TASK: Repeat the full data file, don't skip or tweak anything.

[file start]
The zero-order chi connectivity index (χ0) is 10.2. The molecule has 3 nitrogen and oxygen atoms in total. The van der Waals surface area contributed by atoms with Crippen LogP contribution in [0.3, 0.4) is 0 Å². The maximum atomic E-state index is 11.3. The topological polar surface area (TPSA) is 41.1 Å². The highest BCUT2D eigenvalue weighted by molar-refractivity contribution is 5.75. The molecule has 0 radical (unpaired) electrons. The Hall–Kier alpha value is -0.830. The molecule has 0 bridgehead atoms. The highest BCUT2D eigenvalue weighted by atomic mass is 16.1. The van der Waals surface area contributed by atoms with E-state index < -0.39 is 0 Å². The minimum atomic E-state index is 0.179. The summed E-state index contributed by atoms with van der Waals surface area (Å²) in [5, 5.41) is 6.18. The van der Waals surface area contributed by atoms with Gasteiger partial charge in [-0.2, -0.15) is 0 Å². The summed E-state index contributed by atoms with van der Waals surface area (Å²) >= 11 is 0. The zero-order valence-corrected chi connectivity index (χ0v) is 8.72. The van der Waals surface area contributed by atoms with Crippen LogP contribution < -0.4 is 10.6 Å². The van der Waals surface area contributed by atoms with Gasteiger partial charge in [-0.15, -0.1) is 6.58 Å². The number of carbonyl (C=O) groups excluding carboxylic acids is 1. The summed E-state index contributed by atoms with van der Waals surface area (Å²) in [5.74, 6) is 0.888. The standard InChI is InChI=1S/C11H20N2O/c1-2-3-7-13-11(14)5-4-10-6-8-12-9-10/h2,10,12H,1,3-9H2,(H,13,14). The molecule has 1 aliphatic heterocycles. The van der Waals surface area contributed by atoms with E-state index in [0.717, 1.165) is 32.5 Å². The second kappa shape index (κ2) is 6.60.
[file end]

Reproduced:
The zero-order chi connectivity index (χ0) is 10.2. The molecule has 3 nitrogen and oxygen atoms in total. The van der Waals surface area contributed by atoms with Crippen LogP contribution in [0.3, 0.4) is 0 Å². The maximum atomic E-state index is 11.3. The topological polar surface area (TPSA) is 41.1 Å². The highest BCUT2D eigenvalue weighted by molar-refractivity contribution is 5.75. The molecule has 0 radical (unpaired) electrons. The Hall–Kier alpha value is -0.830. The molecule has 0 bridgehead atoms. The highest BCUT2D eigenvalue weighted by atomic mass is 16.1. The van der Waals surface area contributed by atoms with E-state index < -0.39 is 0 Å². The minimum atomic E-state index is 0.179. The summed E-state index contributed by atoms with van der Waals surface area (Å²) in [5, 5.41) is 6.18. The van der Waals surface area contributed by atoms with Gasteiger partial charge in [-0.2, -0.15) is 0 Å². The summed E-state index contributed by atoms with van der Waals surface area (Å²) >= 11 is 0. The zero-order valence-corrected chi connectivity index (χ0v) is 8.72. The van der Waals surface area contributed by atoms with Crippen LogP contribution < -0.4 is 10.6 Å². The van der Waals surface area contributed by atoms with Gasteiger partial charge in [-0.15, -0.1) is 6.58 Å². The number of carbonyl (C=O) groups excluding carboxylic acids is 1. The summed E-state index contributed by atoms with van der Waals surface area (Å²) in [5.74, 6) is 0.888. The standard InChI is InChI=1S/C11H20N2O/c1-2-3-7-13-11(14)5-4-10-6-8-12-9-10/h2,10,12H,1,3-9H2,(H,13,14). The molecule has 1 aliphatic heterocycles. The van der Waals surface area contributed by atoms with E-state index in [0.717, 1.165) is 32.5 Å². The second kappa shape index (κ2) is 6.60.